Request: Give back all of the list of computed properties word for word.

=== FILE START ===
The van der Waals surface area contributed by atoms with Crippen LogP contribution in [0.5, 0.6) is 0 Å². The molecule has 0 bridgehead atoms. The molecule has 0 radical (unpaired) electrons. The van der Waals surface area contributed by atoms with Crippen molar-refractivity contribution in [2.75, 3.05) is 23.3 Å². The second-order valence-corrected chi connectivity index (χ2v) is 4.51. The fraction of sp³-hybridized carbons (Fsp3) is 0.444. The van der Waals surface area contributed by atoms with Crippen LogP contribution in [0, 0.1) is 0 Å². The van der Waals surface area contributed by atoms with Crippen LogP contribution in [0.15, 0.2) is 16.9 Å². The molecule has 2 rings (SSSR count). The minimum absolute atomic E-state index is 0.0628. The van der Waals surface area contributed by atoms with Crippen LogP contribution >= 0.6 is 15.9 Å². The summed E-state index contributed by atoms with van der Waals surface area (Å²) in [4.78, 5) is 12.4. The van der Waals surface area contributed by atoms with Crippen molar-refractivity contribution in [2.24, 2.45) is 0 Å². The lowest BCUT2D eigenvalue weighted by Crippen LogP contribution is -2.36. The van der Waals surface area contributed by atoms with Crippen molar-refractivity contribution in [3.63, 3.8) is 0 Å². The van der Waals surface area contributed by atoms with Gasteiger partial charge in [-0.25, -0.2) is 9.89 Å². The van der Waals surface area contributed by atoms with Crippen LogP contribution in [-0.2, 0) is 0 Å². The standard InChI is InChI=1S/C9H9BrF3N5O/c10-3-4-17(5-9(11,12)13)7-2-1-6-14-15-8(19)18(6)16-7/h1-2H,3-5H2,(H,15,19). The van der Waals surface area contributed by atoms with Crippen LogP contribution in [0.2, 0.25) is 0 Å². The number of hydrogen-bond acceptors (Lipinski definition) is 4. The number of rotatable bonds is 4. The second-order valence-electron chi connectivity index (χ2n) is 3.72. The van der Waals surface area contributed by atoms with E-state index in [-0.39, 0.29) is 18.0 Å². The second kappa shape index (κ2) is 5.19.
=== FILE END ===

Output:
The van der Waals surface area contributed by atoms with Crippen LogP contribution in [0.5, 0.6) is 0 Å². The molecule has 0 bridgehead atoms. The molecule has 0 radical (unpaired) electrons. The van der Waals surface area contributed by atoms with Crippen molar-refractivity contribution in [2.75, 3.05) is 23.3 Å². The second-order valence-corrected chi connectivity index (χ2v) is 4.51. The fraction of sp³-hybridized carbons (Fsp3) is 0.444. The van der Waals surface area contributed by atoms with Crippen LogP contribution in [0, 0.1) is 0 Å². The van der Waals surface area contributed by atoms with Crippen LogP contribution in [0.15, 0.2) is 16.9 Å². The molecule has 2 rings (SSSR count). The minimum absolute atomic E-state index is 0.0628. The van der Waals surface area contributed by atoms with Crippen LogP contribution >= 0.6 is 15.9 Å². The summed E-state index contributed by atoms with van der Waals surface area (Å²) in [4.78, 5) is 12.4. The van der Waals surface area contributed by atoms with Crippen molar-refractivity contribution in [2.24, 2.45) is 0 Å². The lowest BCUT2D eigenvalue weighted by Crippen LogP contribution is -2.36. The van der Waals surface area contributed by atoms with Crippen molar-refractivity contribution in [3.63, 3.8) is 0 Å². The van der Waals surface area contributed by atoms with Gasteiger partial charge in [-0.25, -0.2) is 9.89 Å². The van der Waals surface area contributed by atoms with Crippen LogP contribution in [-0.2, 0) is 0 Å². The standard InChI is InChI=1S/C9H9BrF3N5O/c10-3-4-17(5-9(11,12)13)7-2-1-6-14-15-8(19)18(6)16-7/h1-2H,3-5H2,(H,15,19). The van der Waals surface area contributed by atoms with Crippen LogP contribution in [0.2, 0.25) is 0 Å². The number of hydrogen-bond acceptors (Lipinski definition) is 4. The number of rotatable bonds is 4. The second-order valence-electron chi connectivity index (χ2n) is 3.72. The van der Waals surface area contributed by atoms with E-state index in [-0.39, 0.29) is 18.0 Å². The second kappa shape index (κ2) is 5.19.